Meeting in New York

Manhatten from near the entrance to tne Lincoln tunnelIt would be hard to imagine a tour of the US that didn't include New York City and my visit there was fourth time I'd been in that city in about 8 years. I spent a few days in New York City, which is when I did both the public and private talks, before heading off south to Virginia. And then I spent a couple more days there a couple of weeks later to break the long Greyhound trip from Richmond, Virginia to Syracuse, upstate New York.

In terms of left history New York is best known as the birthplace of the International Ladies Garment Workers' Union in 1900. It grew rapidly though the organisation of two mass strikes in 1909 and again in 1910 among female migrant workers who had previously been seen as unorganizable by conservative union leaders. Politically today it reminded me of London, for New York much more than Washington is the capital of radical politics in the USA (or at least the East coast), with all the problems that brings with it.

I'd first visited New York (and the US) for a week in December 2000 for a visit to my ex's sister in a posh area of Brooklyn. The 2000 visit had been a new experience; the sister was an investment banker and a member of ‘The Sky Club’, a private club in one of the skyscrapers. We arrived the night they were having their Christmas party which meant that after a search through her partners wardrobe for some suitable clothes for me my first experience of the city was on the 56th floor of the Met Life building. There was a great view over Manhattan and as the MetLife building is reckoned to be one of the ugliest New York skyscrapers another benefit of this view is you can’t see the building itself. The party featured free drink, frogs legs, girls dressed in skimpy Santa suits and a whole lot of bankers. Not really my scene but once I'd got some drinks (and frog legs, they taste quite like chicken legs) in I passed time over an argument about the Irish peace process with a banker involved in Friends of Ireland.

All in all that 2000 trip was pretty educational. I discovered there were shops that sold scarves for 500 dollars (Hermes ), met some of the people who bought such things, had a night at the New York Opera, drink some very expensive whisky by the pool on a freezing night in Southampton while arguing politics with the sisters boyfriend, and sprayed soda out of my nose at a stop at McDonald's on the way back to the airport over an argument about the minimum wage (he thought it was 12 dollars an hr or something similar). I hadn't had much exposure to actual rich people before this trip.  I also got to touch the caravan sized solid iron meteorite that is in the Science Museum beside Central Park.  That is one scary sensation as you imagine the effects of this super dense bit of rock hitting the earth at incredible speeds, if your in NYC its well worth the trip to the Science museum for that alone.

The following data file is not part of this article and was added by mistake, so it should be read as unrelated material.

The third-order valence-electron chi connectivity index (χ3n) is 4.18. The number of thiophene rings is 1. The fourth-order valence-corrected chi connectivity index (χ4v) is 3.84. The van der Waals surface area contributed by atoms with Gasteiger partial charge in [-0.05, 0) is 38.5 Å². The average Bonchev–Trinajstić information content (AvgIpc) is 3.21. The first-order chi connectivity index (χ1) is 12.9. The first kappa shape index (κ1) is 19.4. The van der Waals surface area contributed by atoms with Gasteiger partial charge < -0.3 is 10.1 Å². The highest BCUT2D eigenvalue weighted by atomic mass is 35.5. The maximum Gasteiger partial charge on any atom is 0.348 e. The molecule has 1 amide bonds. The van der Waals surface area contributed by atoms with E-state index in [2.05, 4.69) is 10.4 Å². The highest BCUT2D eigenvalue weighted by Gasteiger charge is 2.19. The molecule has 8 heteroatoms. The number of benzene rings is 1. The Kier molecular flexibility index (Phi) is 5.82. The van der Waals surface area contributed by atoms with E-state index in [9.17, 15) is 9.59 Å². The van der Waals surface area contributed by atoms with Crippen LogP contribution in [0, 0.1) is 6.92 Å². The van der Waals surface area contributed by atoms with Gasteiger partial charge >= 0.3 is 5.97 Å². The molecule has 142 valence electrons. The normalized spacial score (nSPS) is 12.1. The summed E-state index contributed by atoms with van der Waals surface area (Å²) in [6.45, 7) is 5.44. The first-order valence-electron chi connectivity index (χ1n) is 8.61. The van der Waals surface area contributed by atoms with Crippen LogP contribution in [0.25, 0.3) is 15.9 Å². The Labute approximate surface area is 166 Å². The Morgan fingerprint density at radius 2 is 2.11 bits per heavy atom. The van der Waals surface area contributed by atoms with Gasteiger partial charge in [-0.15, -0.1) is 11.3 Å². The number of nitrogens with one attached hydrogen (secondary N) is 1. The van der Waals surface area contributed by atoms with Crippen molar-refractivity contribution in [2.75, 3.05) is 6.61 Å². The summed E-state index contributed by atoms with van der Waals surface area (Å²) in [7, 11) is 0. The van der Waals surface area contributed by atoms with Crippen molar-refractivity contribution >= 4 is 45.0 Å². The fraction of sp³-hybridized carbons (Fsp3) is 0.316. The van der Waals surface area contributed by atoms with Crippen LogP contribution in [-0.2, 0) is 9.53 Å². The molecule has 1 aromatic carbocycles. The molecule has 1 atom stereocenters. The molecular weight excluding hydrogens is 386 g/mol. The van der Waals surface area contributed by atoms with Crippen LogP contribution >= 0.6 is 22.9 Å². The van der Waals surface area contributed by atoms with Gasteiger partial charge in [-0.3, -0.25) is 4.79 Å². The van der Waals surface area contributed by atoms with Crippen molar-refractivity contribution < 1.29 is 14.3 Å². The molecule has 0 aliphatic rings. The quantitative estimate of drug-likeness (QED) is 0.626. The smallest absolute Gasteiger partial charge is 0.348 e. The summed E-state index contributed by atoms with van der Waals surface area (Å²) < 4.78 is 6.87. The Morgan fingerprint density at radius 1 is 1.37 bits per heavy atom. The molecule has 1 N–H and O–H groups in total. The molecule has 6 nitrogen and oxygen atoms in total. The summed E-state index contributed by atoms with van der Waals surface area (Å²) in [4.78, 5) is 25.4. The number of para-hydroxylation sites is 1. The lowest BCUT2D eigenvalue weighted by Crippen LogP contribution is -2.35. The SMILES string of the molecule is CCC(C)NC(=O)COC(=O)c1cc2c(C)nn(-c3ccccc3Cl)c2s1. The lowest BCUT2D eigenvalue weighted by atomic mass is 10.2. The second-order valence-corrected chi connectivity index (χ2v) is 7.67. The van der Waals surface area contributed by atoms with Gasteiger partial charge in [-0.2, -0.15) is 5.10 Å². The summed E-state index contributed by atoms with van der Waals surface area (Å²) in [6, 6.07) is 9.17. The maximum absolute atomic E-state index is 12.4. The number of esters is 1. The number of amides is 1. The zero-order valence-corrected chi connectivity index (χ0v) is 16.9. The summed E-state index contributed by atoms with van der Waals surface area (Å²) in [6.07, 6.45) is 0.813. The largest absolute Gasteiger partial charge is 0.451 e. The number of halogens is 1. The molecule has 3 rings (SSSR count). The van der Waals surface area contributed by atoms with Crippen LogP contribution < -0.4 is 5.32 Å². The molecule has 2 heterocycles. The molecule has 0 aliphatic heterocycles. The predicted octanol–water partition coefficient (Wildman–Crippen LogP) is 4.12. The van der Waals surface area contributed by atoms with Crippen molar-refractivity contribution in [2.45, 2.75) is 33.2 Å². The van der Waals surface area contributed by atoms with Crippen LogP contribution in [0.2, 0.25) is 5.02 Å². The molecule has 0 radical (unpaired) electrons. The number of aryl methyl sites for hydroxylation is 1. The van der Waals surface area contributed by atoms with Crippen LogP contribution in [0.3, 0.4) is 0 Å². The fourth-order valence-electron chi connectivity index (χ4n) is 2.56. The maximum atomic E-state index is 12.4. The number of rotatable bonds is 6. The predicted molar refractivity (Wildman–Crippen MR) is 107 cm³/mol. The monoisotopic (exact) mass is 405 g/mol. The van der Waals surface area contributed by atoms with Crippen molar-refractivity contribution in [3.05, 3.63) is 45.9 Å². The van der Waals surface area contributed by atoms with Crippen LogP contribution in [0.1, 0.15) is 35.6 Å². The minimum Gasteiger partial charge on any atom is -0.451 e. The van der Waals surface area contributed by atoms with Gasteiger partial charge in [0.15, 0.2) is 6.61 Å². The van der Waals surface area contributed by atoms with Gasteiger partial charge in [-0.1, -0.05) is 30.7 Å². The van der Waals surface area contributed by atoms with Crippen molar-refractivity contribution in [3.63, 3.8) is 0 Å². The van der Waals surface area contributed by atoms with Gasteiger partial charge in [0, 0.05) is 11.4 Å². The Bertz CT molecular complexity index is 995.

If there is a load of personal baggage as a backdrop to the trip as a whole for these reasons and more from subsequent visits this was particularly true of the New York stop over. My second trip to New York was en route to my wedding in the North East Kingdom, Vermont and this my fourth time was due to the ending of that marriage and my need to distract myself from the misery of that process. This was at a very raw part of the breakup, way before I was even comfortable telling people that this was part of the reason I was suddenly able to go on the road for three months. Raw in the sense of long period's when I was alone or among strangers on the Greyhound of staring into space for hours or more simply of crying. It's fair to say I was in an emotional mess, and deeply depressed, I fear I made rather bad company but then who wants the company of strangers on the Greyhound.

New York is one of the few places I've been where there was no sense of disappointment, no sense of the place not living up to its expectations. Egypt is really the only other destination I can say this of for sure. The skyscrapers of the New York financial district reminded me of the Pyramids, vast edifices built in the worship of strange forces, which most mortals can have no real hope of understanding but which will shape their lives and that of their children. That feeling hit me the very first morning of the 2000 visit when we went to the Museum of the American Indian which is housed in the Customs House at the tip of Manhattan. The original statutes and painted ceiling of the building represent a worship of trade as deep as the worship of the promise of eternity, which motivated the pyramids.

New York is the largest city in the US and one of the largest urban areas in the world. It's also one of the oldest settlement points in the America's, a Dutch fur trading post was created there in 1614 first some 90 years after the European discovery of the region. The Native American inhabitants prior to settlement were the Lenape who mixed hunting and gathering with slash and burn agriculture. There social organization was matrilineal and land was owned collectively by the clan rather than by individuals. Agricultural was mostly the task of the women and men carried out hunting. The establishment of the Dutch trading post and the new wealth it brought as elsewhere-destabilized relations with surrounding Native American groups leading to war and the defeat of the Lenape by the Susquehannocks in 1634. Over hunting of beaver was another result, which then led to the Dutch shifting their trading post to upstate New York.